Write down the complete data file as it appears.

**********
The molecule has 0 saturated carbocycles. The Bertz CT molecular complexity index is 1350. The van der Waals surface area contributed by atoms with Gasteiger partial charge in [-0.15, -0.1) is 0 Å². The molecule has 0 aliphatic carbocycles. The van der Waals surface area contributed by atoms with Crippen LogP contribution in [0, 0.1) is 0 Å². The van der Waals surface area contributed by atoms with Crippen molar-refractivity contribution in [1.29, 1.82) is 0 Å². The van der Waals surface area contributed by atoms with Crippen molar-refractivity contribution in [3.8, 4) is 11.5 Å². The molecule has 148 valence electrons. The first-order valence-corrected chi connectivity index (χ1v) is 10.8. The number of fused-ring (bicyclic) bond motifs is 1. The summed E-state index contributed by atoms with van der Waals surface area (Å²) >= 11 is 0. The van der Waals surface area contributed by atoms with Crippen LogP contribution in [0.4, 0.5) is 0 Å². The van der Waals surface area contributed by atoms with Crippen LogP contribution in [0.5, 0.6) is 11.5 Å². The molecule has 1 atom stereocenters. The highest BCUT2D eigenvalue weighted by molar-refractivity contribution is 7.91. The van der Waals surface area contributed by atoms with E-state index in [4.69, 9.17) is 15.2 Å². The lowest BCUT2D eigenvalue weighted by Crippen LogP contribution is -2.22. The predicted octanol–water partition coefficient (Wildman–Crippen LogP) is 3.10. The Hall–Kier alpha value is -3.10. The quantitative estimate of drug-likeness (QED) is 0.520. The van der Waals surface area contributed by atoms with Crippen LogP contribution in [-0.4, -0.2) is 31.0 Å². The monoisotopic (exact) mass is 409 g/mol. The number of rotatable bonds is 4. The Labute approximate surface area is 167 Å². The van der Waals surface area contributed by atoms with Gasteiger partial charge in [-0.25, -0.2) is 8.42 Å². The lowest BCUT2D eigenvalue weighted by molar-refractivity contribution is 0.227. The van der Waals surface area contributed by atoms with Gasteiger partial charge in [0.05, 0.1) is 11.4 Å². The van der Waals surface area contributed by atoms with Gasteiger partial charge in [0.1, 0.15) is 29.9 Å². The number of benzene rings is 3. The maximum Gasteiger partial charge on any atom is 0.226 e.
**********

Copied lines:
The molecule has 0 saturated carbocycles. The Bertz CT molecular complexity index is 1350. The van der Waals surface area contributed by atoms with Gasteiger partial charge in [-0.15, -0.1) is 0 Å². The molecule has 0 aliphatic carbocycles. The van der Waals surface area contributed by atoms with Crippen LogP contribution in [0, 0.1) is 0 Å². The van der Waals surface area contributed by atoms with Crippen molar-refractivity contribution in [1.29, 1.82) is 0 Å². The van der Waals surface area contributed by atoms with Crippen molar-refractivity contribution in [3.8, 4) is 11.5 Å². The molecule has 148 valence electrons. The first-order valence-corrected chi connectivity index (χ1v) is 10.8. The number of fused-ring (bicyclic) bond motifs is 1. The summed E-state index contributed by atoms with van der Waals surface area (Å²) >= 11 is 0. The van der Waals surface area contributed by atoms with Crippen LogP contribution in [0.4, 0.5) is 0 Å². The van der Waals surface area contributed by atoms with Crippen LogP contribution in [0.5, 0.6) is 11.5 Å². The molecule has 1 atom stereocenters. The highest BCUT2D eigenvalue weighted by molar-refractivity contribution is 7.91. The van der Waals surface area contributed by atoms with E-state index in [4.69, 9.17) is 15.2 Å². The lowest BCUT2D eigenvalue weighted by Crippen LogP contribution is -2.22. The predicted octanol–water partition coefficient (Wildman–Crippen LogP) is 3.10. The Hall–Kier alpha value is -3.10. The quantitative estimate of drug-likeness (QED) is 0.520. The van der Waals surface area contributed by atoms with Crippen LogP contribution in [-0.4, -0.2) is 31.0 Å². The monoisotopic (exact) mass is 409 g/mol. The number of rotatable bonds is 4. The Labute approximate surface area is 167 Å². The van der Waals surface area contributed by atoms with Gasteiger partial charge in [-0.25, -0.2) is 8.42 Å². The lowest BCUT2D eigenvalue weighted by molar-refractivity contribution is 0.227. The van der Waals surface area contributed by atoms with Gasteiger partial charge in [0.05, 0.1) is 11.4 Å². The van der Waals surface area contributed by atoms with Gasteiger partial charge in [0.1, 0.15) is 29.9 Å². The number of benzene rings is 3. The maximum Gasteiger partial charge on any atom is 0.226 e.